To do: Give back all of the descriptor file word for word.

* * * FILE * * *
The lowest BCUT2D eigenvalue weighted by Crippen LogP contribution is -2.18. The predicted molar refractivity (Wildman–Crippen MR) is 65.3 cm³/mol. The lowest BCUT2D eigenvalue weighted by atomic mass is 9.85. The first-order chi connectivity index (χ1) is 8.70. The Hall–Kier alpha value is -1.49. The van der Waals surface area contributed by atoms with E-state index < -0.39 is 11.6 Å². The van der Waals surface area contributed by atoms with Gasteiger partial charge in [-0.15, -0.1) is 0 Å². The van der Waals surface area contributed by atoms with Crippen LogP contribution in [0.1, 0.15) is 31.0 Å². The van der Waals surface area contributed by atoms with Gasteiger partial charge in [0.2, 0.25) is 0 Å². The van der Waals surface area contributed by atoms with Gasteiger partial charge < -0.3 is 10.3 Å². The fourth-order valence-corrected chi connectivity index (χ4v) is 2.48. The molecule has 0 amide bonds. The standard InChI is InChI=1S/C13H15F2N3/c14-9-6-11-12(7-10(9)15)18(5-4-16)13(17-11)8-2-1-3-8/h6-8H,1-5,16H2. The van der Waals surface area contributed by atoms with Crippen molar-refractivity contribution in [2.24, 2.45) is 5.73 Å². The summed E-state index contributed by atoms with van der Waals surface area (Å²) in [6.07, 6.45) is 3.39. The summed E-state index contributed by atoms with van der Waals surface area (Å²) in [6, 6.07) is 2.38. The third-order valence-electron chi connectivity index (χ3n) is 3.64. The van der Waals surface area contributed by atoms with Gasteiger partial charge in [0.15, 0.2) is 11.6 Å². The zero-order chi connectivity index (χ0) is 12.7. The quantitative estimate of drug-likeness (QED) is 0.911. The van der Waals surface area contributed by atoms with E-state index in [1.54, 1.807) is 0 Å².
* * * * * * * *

The lowest BCUT2D eigenvalue weighted by Crippen LogP contribution is -2.18. The predicted molar refractivity (Wildman–Crippen MR) is 65.3 cm³/mol. The lowest BCUT2D eigenvalue weighted by atomic mass is 9.85. The first-order chi connectivity index (χ1) is 8.70. The Hall–Kier alpha value is -1.49. The van der Waals surface area contributed by atoms with E-state index < -0.39 is 11.6 Å². The van der Waals surface area contributed by atoms with Gasteiger partial charge in [-0.15, -0.1) is 0 Å². The van der Waals surface area contributed by atoms with Crippen LogP contribution in [0.1, 0.15) is 31.0 Å². The van der Waals surface area contributed by atoms with Gasteiger partial charge in [0.2, 0.25) is 0 Å². The van der Waals surface area contributed by atoms with Gasteiger partial charge < -0.3 is 10.3 Å². The fourth-order valence-corrected chi connectivity index (χ4v) is 2.48. The molecule has 0 amide bonds. The standard InChI is InChI=1S/C13H15F2N3/c14-9-6-11-12(7-10(9)15)18(5-4-16)13(17-11)8-2-1-3-8/h6-8H,1-5,16H2. The van der Waals surface area contributed by atoms with Crippen molar-refractivity contribution in [2.24, 2.45) is 5.73 Å². The summed E-state index contributed by atoms with van der Waals surface area (Å²) in [6.07, 6.45) is 3.39. The summed E-state index contributed by atoms with van der Waals surface area (Å²) in [6, 6.07) is 2.38. The third-order valence-electron chi connectivity index (χ3n) is 3.64. The van der Waals surface area contributed by atoms with Gasteiger partial charge in [0.15, 0.2) is 11.6 Å². The zero-order chi connectivity index (χ0) is 12.7. The quantitative estimate of drug-likeness (QED) is 0.911. The van der Waals surface area contributed by atoms with E-state index in [1.54, 1.807) is 0 Å².